‘Big Australia’ mass immigration shills claim that Australians no longer want to live in a detached house with a backyard, and are instead choosing high density living and renting:
Danni Hunter, Victorian chief executive of the Urban Development Institute of Australia… said density would “grow stronger … and that’s really good for the diversity of our cities, our suburbs and our population. People want to live in apartments. People want to downsize to townhouses,” she said.
“Density in particular is making some really great changes to the way we live and is helping people come together in a community sense.”
[Bernard Salt] said many young people had “different values” and few wanted large homes with a mortgage in any case.
“The homogeneity of Australian society has shifted from mum, dad, four kids to the cosmopolitan diverse community we have today,” he said. “They want greater flexibility, greater fluidity, and the idea of an early life commitment to a mortgage … just doesn’t sit with the vast majority of the millennial generation.”
These claims are contradicted by a recent Westpac survey, albeit from New Zealand, which shows that most Millennials still pine for a house with a backyard:
The Nexus Planning & Research survey of 1,008 people aged 18 and over shows 49% consider a backyard essential when buying a home, and another 42% think one would be nice to have.
“It’s interesting to see that people consider having a backyard much more important than living close to work, public transport, parks or schools,” says Westpac’s Robert Hill.
“Owning a home with a nice backyard has traditionally been central to the Kiwi dream, and the recent rise in house prices and increase in apartments doesn’t seem to have dented that.”
I can count on one hand the number of Millennials that I have met that would prefer to live in an apartment or townhouse over a house with a backyard, if given the choice.
The reason why they are increasingly living in apartments is not by choice, but rather necessity. They have been forced into apartment living because that is all they can afford. Apartments also tend to be rented, rather than owned:
While apartment living might be fine when living as a single or a couple, it is a sub-optimal choice when it becomes time to have a family. And this is a problem because Millennials are being locked out of family friendly homes, according to BIS Oxford Economics:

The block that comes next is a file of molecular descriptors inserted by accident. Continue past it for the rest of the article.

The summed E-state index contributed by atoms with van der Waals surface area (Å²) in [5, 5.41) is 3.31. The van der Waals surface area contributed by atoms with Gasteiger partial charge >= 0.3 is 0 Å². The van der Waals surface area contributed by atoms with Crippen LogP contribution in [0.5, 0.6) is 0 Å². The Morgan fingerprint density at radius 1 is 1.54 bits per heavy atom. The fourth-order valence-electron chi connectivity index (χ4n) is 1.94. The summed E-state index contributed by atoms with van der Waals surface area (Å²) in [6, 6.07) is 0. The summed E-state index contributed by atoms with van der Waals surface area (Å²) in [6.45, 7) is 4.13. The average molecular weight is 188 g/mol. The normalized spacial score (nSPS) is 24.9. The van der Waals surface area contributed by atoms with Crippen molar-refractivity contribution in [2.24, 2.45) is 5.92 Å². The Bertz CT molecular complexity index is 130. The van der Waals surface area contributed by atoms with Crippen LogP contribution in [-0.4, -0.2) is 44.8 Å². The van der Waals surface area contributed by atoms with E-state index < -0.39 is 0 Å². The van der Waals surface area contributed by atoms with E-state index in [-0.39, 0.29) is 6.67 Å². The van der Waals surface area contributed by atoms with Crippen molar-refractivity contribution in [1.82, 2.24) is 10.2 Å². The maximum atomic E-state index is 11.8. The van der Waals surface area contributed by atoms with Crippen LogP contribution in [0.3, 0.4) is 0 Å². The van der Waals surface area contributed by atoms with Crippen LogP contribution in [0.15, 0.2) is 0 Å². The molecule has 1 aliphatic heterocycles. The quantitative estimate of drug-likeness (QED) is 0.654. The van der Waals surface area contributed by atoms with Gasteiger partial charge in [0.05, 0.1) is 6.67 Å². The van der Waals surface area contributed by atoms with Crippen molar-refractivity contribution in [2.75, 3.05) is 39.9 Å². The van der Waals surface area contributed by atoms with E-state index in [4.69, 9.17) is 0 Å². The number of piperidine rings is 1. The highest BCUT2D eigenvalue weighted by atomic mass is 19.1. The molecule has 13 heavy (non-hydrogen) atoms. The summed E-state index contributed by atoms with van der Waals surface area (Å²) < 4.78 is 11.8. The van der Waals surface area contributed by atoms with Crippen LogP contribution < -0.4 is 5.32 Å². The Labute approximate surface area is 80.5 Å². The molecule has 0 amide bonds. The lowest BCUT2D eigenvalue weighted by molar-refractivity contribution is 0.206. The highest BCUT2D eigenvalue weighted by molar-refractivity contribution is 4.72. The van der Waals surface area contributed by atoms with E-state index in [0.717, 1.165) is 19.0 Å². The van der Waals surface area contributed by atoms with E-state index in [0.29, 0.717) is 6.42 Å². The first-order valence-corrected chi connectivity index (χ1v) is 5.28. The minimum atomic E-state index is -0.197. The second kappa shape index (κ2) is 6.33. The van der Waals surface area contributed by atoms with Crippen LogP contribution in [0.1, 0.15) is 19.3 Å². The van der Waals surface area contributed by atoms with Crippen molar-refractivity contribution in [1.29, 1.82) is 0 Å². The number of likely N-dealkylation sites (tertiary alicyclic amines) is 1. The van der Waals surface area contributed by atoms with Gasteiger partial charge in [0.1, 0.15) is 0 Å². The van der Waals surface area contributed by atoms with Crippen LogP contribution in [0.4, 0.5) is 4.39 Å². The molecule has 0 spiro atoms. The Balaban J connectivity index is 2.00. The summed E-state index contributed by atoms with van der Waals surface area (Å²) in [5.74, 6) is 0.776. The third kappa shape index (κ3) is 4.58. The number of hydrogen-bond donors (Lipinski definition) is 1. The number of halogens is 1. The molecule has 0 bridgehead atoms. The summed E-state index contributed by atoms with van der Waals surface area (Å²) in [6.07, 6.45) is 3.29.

Investor demand has seen apartment construction boom — particularly in Sydney, Melbourne and Brisbane — but Mr Zigomanis said the studio, one and small two-bedroom apartments that are attractive to Generation Y as they rent in their 20s are unlikely to hold the same appeal as they age…
The large-scale, high-rise developments that sell apartments off the plan to investors do not hold the same appeal to owner-occupiers…
The growing over-65s segment of the population is not tipped to favour smaller apartments either.
BIS notes downsizing has been growing at a “glacial” pace and, even if it picks up, demand is not expected to be fulfilled by small, high-rise dwellings.
“Previous research that we’ve undertaken suggests that many baby boomers would still like to stay in the area that they’re living in, where they’ve already made friends and social connections,” Mr Zigomanis said.
The situation looks particularly dire in Sydney, which is Australia’s immigration capital. According to projections from the Urban Taskforce, apartments will make up half of Sydney’s dwellings mid-century, whereas only one quarter of Sydney dwellings will be family-friendly detached homes:
That’s the death of The Australian Dream right there. And this is celebrated by the Big Australia boosters, who continue to gaslight the population into believing it’s in their interests.